The Lucchese Family
The Gaspipe Backfires
In 1993, Anthony "Gaspipe" Casso was finally caught. He'd been on the lam for 30 months, staying with an old girlfriend in central New Jersey. The government couldn't wait to get him into court. Having allegedly participated in 36 murders, including the bombing of Gambino underboss Frank DeCicco in 1986 and a plot to rub out federal Judge Eugene Nickerson, Casso would be easy pickings. In all likelihood, they'd be able to lock him away for the rest of his life. But Casso, unlike his boss Vic Amuso, decided there was nothing to be gained from being a standup guy. Instead, he flipped, offering to testify against the mob.
It was a surprise move, but not an unwelcome one. Government prosecutors knew he was a treasure chest of inside information, not only about the Lucchese family, but about some of the other families, and they compared him to another valuable turncoat, Gambino underboss Sammy "Bull" Gravano, whose testimony against Gambino boss John Gotti helped put away the elusive Teflon Don. But Casso apparently didn't understand that turncoats are supposed to show that they've turned a corner in their lives and want to leave their criminal ways behind them. If anything, Gaspipe seemed to feel that cooperating with the government gave him license to misbehave.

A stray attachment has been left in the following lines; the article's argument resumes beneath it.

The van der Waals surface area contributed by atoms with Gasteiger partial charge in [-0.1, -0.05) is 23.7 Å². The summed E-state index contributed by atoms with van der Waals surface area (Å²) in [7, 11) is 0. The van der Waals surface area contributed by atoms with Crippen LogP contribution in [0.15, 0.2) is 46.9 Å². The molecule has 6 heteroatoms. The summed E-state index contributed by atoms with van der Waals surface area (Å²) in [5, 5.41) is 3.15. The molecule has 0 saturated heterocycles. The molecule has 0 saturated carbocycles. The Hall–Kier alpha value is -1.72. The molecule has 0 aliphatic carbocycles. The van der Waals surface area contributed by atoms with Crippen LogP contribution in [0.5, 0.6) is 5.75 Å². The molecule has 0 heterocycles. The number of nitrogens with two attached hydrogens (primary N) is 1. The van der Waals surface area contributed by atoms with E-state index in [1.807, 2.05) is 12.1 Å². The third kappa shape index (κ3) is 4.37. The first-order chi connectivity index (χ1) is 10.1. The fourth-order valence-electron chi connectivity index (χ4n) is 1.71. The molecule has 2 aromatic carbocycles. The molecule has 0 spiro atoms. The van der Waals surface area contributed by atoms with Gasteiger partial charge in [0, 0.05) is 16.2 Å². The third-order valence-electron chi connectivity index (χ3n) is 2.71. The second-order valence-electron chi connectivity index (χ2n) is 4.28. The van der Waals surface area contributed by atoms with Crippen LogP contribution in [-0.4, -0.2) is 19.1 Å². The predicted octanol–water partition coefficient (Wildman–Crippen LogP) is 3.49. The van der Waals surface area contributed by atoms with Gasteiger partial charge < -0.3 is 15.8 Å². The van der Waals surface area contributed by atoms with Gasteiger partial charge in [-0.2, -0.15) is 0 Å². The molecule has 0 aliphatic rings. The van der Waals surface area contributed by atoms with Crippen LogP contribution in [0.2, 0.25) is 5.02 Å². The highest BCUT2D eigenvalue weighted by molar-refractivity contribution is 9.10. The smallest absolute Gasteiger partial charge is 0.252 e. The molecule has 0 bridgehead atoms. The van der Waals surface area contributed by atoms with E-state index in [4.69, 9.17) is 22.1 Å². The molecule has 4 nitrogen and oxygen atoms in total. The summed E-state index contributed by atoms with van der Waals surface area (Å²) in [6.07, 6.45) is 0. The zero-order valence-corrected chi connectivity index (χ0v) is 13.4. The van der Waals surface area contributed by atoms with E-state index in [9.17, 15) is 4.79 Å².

Incarcerated in a special prison unit for cooperating witnesses, Casso frequently picked fights with other inmates. In one instance, he assaulted a handcuffed prisoner in the shower room. On another occasion, he attacked an inmate twice his size with a rolled-up magazine. The 350-pound prisoner grabbed the 165-pound Casso by the shirtfront and beat him mercilessly until guards tore them apart. Both men were relegated to solitary confinement as a result.
Jerry Capeci writes in his article "Gaspipes Gets Gassed" that Casso also sweet-talked a prison secretary into doing favors for him, including giving him use of an unmonitored telephone. Casso also "bribed guards at the Otisville Correctional Facility to supply him with cash, steaks, sushi, turkeys, vodka, wine and other contraband."
Casso was proving to be a loose cannon, and prosecutors feared what he would do on the stand if he were ever used as a witness. They decided not to use him in the trial against Genovese boss, Vincent "Chin" Gigante, relying instead on the testimonies of Sammy Gravano and "Little Al" D'Arco. Casso was so incensed that he'd been passed over, he wrote a letter to federal prosecutors in Brooklyn after Gigante's conviction and blasted the turncoat witnesses, accusing Gravano and D'Arco of lying on the stand. Prosecutors must have blown a gasket when they received his written temper tantrum, fearing that this document could jeopardize their hard-won conviction.
This time, Casso had gone too far. He was booted out of the program and evicted from the witness-protection unit of the prison. Branded a rat by his former mob cohorts, he had to be housed by himself in solitary confinement for his own protection. Prosecutors then wrote their own letter to the court, recommending that Casso not be given leniency in sentencing for cooperation that never paid off. They asked that Casso be given a life sentence, which is exactly what he got. His sushi and steak days were over.